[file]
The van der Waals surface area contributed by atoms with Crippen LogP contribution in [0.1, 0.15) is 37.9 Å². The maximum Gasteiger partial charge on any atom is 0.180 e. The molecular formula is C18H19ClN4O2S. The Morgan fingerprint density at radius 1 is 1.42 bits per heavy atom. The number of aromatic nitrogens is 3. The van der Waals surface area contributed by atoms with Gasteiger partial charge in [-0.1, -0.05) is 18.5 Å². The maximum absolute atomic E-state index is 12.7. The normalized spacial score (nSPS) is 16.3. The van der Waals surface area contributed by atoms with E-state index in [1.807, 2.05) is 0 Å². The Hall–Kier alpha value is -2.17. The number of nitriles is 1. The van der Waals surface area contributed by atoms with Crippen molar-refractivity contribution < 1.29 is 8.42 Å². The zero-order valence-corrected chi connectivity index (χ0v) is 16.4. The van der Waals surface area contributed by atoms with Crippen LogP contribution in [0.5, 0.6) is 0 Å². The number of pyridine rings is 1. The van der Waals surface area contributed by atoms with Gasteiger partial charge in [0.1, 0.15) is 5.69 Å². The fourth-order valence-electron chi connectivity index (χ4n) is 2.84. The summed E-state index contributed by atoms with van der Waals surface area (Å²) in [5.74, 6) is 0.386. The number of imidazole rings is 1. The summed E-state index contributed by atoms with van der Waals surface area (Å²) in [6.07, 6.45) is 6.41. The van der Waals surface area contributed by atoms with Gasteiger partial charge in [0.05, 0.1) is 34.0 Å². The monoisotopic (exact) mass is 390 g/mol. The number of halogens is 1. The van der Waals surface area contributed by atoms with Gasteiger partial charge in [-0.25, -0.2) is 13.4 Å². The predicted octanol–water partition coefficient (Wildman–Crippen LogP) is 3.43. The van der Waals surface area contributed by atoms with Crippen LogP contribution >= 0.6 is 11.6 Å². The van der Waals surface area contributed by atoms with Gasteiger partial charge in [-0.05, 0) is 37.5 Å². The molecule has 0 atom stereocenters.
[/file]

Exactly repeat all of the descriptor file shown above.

The van der Waals surface area contributed by atoms with Crippen LogP contribution in [0.1, 0.15) is 37.9 Å². The maximum Gasteiger partial charge on any atom is 0.180 e. The molecular formula is C18H19ClN4O2S. The Morgan fingerprint density at radius 1 is 1.42 bits per heavy atom. The number of aromatic nitrogens is 3. The van der Waals surface area contributed by atoms with Gasteiger partial charge in [-0.1, -0.05) is 18.5 Å². The maximum absolute atomic E-state index is 12.7. The normalized spacial score (nSPS) is 16.3. The van der Waals surface area contributed by atoms with E-state index in [1.807, 2.05) is 0 Å². The Hall–Kier alpha value is -2.17. The number of nitriles is 1. The van der Waals surface area contributed by atoms with Crippen molar-refractivity contribution < 1.29 is 8.42 Å². The zero-order valence-corrected chi connectivity index (χ0v) is 16.4. The van der Waals surface area contributed by atoms with Crippen LogP contribution in [0.5, 0.6) is 0 Å². The number of pyridine rings is 1. The van der Waals surface area contributed by atoms with Gasteiger partial charge in [0.1, 0.15) is 5.69 Å². The fourth-order valence-electron chi connectivity index (χ4n) is 2.84. The summed E-state index contributed by atoms with van der Waals surface area (Å²) in [5.74, 6) is 0.386. The number of imidazole rings is 1. The summed E-state index contributed by atoms with van der Waals surface area (Å²) in [6.07, 6.45) is 6.41. The van der Waals surface area contributed by atoms with Gasteiger partial charge in [0.05, 0.1) is 34.0 Å². The monoisotopic (exact) mass is 390 g/mol. The number of halogens is 1. The van der Waals surface area contributed by atoms with Gasteiger partial charge in [-0.25, -0.2) is 13.4 Å². The predicted octanol–water partition coefficient (Wildman–Crippen LogP) is 3.43. The van der Waals surface area contributed by atoms with Crippen LogP contribution >= 0.6 is 11.6 Å². The van der Waals surface area contributed by atoms with Gasteiger partial charge in [-0.05, 0) is 37.5 Å². The molecule has 0 atom stereocenters.